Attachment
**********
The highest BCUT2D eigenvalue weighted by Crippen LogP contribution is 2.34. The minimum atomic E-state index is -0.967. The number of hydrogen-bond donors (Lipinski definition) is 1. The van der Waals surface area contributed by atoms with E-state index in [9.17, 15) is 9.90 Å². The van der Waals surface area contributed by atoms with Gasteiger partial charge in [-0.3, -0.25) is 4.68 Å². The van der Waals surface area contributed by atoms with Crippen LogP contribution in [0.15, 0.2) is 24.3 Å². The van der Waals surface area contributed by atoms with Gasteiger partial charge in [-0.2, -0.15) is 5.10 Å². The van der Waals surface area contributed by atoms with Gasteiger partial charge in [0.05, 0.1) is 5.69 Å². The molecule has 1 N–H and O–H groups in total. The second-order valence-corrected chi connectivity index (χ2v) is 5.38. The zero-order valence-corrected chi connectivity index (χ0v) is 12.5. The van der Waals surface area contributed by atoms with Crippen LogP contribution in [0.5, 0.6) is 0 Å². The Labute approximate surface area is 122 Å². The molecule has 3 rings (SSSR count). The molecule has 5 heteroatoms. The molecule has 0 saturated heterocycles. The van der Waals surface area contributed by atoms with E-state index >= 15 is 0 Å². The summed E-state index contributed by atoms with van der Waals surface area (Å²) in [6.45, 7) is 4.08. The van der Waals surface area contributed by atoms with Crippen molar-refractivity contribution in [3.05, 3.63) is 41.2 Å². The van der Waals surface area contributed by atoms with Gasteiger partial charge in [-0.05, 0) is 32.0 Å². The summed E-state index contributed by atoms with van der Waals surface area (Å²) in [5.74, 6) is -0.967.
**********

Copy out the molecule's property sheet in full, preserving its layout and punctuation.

The highest BCUT2D eigenvalue weighted by Crippen LogP contribution is 2.34. The minimum atomic E-state index is -0.967. The number of hydrogen-bond donors (Lipinski definition) is 1. The van der Waals surface area contributed by atoms with E-state index in [9.17, 15) is 9.90 Å². The van der Waals surface area contributed by atoms with Gasteiger partial charge in [-0.3, -0.25) is 4.68 Å². The van der Waals surface area contributed by atoms with Crippen LogP contribution in [0.15, 0.2) is 24.3 Å². The van der Waals surface area contributed by atoms with Gasteiger partial charge in [-0.2, -0.15) is 5.10 Å². The van der Waals surface area contributed by atoms with Gasteiger partial charge in [0.05, 0.1) is 5.69 Å². The molecule has 1 N–H and O–H groups in total. The second-order valence-corrected chi connectivity index (χ2v) is 5.38. The zero-order valence-corrected chi connectivity index (χ0v) is 12.5. The van der Waals surface area contributed by atoms with Crippen LogP contribution in [0.5, 0.6) is 0 Å². The Labute approximate surface area is 122 Å². The molecule has 3 rings (SSSR count). The molecule has 5 heteroatoms. The molecule has 0 saturated heterocycles. The van der Waals surface area contributed by atoms with E-state index >= 15 is 0 Å². The summed E-state index contributed by atoms with van der Waals surface area (Å²) in [6.45, 7) is 4.08. The van der Waals surface area contributed by atoms with Crippen molar-refractivity contribution in [3.05, 3.63) is 41.2 Å². The van der Waals surface area contributed by atoms with Gasteiger partial charge in [-0.05, 0) is 32.0 Å². The summed E-state index contributed by atoms with van der Waals surface area (Å²) in [5.74, 6) is -0.967.